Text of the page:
World Cup trophy tour reaches Canada
The 18-carat gold trophy, on an eight-month tour stretched across five continents and 83 countries ahead of this year's World Cup in South Africa, came to Canada, a football outpost that has only qualified for one World Cup and failed to score a goal.
But despite the lack of a football pedigree, the ice-hockey crazed Canadians showed the World Cup trophy plenty of love and snapped up thousands of free tickets to have photos taken with football's top prize.
The trophy could not be touched and was stored in a clear protective case displayed in a no-touch zone that was enforced by security fit of a president.
When it was time to pack up the World Cup a black velvet blanket raised around the stand - and when it dropped the trophy was gone.
"There's no big mystery, it is just part of the security measures," FIFA spokesman Bryan Chenault told Reuters about the trophy's disappearing act. "All I can tell you is that it is guarded around the clock and under lock and key."
Chenault said when the trophy is not being shipped around the world it is stored in Zurich at an undisclosed location.
While the World Cup trophy lives the life of a reclusive royal cloistered in a top-secret location between appearances, ice hockey's Stanley Cup - given to the National Hockey League championship team - might be considered a party animal.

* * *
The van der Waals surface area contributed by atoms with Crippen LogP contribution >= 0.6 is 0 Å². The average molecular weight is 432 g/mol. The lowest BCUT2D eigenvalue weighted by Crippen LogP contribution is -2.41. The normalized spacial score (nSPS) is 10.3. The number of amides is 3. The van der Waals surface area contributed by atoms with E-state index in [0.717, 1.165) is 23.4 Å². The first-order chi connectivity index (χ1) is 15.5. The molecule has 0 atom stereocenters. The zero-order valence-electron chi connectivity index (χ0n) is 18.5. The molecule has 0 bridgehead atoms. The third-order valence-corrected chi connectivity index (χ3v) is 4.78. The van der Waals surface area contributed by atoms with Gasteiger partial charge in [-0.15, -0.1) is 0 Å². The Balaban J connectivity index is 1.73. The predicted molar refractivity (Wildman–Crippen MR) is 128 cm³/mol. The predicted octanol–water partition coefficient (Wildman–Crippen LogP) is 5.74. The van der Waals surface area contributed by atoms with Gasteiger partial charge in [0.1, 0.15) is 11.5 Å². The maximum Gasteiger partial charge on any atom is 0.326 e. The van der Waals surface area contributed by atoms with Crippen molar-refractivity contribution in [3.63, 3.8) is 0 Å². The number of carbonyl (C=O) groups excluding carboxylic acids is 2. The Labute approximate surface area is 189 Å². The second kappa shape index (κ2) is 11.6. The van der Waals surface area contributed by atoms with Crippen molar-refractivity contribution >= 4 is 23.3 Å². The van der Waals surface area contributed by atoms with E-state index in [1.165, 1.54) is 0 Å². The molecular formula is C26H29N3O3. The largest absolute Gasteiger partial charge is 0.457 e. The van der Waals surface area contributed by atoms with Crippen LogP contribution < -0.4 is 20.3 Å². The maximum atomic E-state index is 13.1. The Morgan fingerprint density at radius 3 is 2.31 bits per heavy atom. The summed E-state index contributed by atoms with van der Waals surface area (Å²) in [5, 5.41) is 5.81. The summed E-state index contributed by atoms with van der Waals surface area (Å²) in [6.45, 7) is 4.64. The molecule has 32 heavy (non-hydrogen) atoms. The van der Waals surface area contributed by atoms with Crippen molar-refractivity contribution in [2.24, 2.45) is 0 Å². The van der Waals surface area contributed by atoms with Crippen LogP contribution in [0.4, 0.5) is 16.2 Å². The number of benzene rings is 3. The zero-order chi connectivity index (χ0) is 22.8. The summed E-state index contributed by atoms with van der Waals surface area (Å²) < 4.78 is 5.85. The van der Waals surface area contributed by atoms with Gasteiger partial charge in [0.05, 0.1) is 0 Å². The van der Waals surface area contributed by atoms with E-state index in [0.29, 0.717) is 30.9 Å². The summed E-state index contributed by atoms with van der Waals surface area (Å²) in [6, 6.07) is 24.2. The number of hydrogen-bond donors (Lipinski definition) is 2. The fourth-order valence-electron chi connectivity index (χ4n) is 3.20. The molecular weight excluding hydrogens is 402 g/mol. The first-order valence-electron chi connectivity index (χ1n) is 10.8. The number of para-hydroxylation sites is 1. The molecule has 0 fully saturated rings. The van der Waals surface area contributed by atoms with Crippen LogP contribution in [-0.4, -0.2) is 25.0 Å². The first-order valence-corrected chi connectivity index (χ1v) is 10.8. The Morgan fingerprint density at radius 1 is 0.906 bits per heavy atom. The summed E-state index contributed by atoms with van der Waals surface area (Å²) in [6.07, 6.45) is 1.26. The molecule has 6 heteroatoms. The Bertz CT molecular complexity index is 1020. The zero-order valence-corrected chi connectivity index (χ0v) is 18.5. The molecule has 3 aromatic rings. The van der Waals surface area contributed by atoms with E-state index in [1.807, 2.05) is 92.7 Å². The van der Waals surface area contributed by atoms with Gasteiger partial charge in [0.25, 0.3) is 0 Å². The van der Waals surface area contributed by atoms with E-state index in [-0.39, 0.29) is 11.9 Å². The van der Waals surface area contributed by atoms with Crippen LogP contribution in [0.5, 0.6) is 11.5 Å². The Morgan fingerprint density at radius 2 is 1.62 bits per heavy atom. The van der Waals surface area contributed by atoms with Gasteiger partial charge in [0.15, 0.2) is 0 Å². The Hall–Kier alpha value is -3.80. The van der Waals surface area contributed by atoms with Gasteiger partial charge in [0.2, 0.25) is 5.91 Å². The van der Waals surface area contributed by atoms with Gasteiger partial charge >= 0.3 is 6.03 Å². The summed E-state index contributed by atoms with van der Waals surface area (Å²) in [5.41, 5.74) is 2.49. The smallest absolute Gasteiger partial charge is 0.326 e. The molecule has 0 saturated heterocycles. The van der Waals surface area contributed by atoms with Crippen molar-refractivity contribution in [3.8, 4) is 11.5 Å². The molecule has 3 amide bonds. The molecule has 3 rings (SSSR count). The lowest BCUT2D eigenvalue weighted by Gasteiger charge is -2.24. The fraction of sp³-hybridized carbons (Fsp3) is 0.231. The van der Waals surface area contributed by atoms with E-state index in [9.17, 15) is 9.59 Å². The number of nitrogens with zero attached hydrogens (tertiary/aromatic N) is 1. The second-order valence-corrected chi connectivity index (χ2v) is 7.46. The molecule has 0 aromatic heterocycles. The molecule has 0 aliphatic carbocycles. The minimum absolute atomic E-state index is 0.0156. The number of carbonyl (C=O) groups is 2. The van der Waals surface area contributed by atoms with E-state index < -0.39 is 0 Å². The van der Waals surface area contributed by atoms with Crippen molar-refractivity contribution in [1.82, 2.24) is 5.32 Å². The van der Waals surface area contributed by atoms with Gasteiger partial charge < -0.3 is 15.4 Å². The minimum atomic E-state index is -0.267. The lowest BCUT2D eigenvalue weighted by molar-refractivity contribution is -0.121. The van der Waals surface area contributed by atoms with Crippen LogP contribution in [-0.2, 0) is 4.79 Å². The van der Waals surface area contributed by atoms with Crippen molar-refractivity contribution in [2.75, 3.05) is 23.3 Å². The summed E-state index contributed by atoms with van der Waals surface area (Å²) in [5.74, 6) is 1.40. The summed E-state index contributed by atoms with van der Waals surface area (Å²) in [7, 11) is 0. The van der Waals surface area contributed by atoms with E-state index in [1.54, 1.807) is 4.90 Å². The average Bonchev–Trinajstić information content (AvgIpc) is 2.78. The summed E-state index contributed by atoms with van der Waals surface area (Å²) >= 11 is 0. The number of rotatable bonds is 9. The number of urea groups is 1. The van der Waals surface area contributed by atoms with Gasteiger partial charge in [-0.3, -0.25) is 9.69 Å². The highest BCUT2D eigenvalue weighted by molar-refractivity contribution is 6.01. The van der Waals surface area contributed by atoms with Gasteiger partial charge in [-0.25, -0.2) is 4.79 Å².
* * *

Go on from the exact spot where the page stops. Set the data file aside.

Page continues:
Taken home for a day by each member of the winning team, the Stanley Cup has visited war zones, strip clubs, been used for a child's christening and a dog food bowl.
Unlike football's trophy which travels with an entourage of 14 people in a sort of trophy Pope-mobile, the Stanley Cup has occasionally been spotted strapped to a car's passenger seat.
While onlookers at the World Cup trophy display were being kept at arms length from the treasure, the Stanley Cup's home a few blocks away inside the Hockey Hall of Fame allows people to touch and pose with the trophy.
The World Cup trophy is handled only by FIFA members, winning players, heads of state and on Wednesday an unknown security guard. Media were not allowed to talk to the gloved worker in charge of securing the World Cup trophy in its case.
"I understand why the Stanley Cup has the notoriety it has and it's quite fun that it is able to be passed around," said Chenault.
"It might end up in a bar and the next day on a shelf but this trophy is only meant to be handled by FIFA members, World Cup winners and heads of state."